Are you thinking about marrying young? Check out these ten tips for couples who want to marry young...from someone who's totally been there!

My husband and I decided that we wanted to marry young. Him at 24 and me at 21. Some people were so excited for us to begin our new journey, others were wary of our decision and although they didn’t voice them, I could tell they had their doubts. Marriage isn’t all about a lavish wedding and happily ever after, so with that in mind, I thought I would give some tips for couples marrying young.

Prepare for your marriage AND your wedding.

A wedding lasts one day. Marriage lasts a life time. Instead of getting caught up in napkin colours, seating arrangements and the DREADED guest list, take some time out to prepare for your marriage. You could get some pre marriage counselling, take a course or read a book together. My favorite book for this is Things I Wish I’d Known Before We Got Married.

Don’t expect things to be easy.

No matter how hard you try, you really can’t prepare fully for marriage. Sometimes you’ll wake up and think you married an angel sent straight from heaven and other times… well, we won’t go there! Remember to stick it at. Some days may seem really bad, but remember that every sunrise is a new opportunity.

Learn about the love languages.

Figuring out what your spouse is saying in English can be hard enough sometimes but did you know that people also have love languages? These are how you show love to others, and how you feel loved by others. My top love languages are gift giving, words of affirmation and quality time, so if any of these areas are violated or neglected, I feel so too. Once you learn the love languages of each other, it makes it so much easier to show love how to your partner in a way that connects with them the most. Take the test to find yours here. (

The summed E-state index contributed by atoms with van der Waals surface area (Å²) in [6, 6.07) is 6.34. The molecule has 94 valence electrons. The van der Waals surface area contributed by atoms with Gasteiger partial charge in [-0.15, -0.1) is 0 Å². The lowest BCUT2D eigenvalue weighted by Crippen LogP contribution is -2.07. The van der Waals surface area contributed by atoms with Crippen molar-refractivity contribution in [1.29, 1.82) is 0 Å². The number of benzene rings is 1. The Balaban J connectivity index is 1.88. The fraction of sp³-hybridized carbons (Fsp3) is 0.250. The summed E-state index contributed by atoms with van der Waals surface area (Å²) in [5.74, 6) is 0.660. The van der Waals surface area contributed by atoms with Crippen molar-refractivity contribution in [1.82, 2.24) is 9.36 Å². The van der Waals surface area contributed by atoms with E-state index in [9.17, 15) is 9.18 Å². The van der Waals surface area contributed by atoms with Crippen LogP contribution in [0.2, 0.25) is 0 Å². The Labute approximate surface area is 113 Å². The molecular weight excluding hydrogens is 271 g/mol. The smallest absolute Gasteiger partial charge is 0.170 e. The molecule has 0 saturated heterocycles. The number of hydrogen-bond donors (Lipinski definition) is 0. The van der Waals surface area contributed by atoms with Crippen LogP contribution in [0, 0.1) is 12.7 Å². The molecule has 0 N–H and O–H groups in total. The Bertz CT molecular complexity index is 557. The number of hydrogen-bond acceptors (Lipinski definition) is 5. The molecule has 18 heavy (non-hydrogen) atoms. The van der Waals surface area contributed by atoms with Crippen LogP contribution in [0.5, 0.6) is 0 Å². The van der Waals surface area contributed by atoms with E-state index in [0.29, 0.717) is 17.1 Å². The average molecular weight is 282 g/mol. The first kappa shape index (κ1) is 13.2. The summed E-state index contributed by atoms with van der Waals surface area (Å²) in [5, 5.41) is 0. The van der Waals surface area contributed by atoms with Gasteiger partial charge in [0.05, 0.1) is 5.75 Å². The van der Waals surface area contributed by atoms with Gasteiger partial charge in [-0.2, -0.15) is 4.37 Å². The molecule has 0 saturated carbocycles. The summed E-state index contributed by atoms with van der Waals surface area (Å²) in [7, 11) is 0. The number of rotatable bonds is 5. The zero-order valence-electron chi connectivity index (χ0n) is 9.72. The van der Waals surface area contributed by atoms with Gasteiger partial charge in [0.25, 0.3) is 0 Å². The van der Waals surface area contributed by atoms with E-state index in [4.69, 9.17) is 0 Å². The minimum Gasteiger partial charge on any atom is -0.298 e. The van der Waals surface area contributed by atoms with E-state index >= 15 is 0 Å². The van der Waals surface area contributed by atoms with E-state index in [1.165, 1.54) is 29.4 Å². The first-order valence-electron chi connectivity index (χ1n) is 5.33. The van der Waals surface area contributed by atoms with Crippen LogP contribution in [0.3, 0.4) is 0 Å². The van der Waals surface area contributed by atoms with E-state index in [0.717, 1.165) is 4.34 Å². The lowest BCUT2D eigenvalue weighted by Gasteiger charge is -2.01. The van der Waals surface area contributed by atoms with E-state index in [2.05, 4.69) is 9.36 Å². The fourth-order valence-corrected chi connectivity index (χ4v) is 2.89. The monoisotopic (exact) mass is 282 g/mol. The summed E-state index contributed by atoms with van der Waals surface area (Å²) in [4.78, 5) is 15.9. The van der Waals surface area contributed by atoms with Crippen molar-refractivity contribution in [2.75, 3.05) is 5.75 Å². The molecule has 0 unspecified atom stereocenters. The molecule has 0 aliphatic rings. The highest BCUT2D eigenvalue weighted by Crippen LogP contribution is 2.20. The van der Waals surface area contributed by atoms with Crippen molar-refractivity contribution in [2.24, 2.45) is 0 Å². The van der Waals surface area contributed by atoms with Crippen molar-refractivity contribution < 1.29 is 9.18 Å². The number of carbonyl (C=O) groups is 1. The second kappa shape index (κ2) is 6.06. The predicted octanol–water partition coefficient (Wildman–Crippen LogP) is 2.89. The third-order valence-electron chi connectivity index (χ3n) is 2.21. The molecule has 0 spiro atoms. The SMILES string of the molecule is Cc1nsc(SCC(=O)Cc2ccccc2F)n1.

Learn about the apology languages.

Just like the love languages, people consider different forms of apologies to hold different weight. Recently, my husband and I had a disagreement and although he said the words, I didn’t consider it an apology. Once you learn how each other values different apologies, making up becomes so much easier.

Remember to date your spouse.

Marriage is a lot of work and often bills, work, kids and whatever else can get in the way. Remember to set aside time with your spouse to go out for dinner or even watch a movie at home.

Get financially sorted.

And I don’t mean you need to be rich. Some people believe that you have to own a house, and have a great job to get married. You definitely don’t! At the time we got married, I was a student and so we lived off my husband’s income alone. Although you don’t need lots of money, you should have some good habits put in place. Decide with your partner how much of your incomes you want to spend, save and give away to save disagreements and to avoid financial problems down in the future!

Spend some time alone and with your own friends.

We all know that couple who get together and are never seen by their friends ever again. Don’t be them. Make time to hang out with friends and spend some time alone too. If you have hobbies and sports, don’t give up on them but prioritize them.

Find other married couples that you can talk honestly with.

Getting married young means that you might not have many friends that are married too. This is so important though! Having other married couples that you can talk honestly with both all together, and man to man, woman to woman is fantastic. A lot of couples go through very similar struggles. Knowing that you’re not alone and getting some advice is such a great help!

Learn to sacrifice.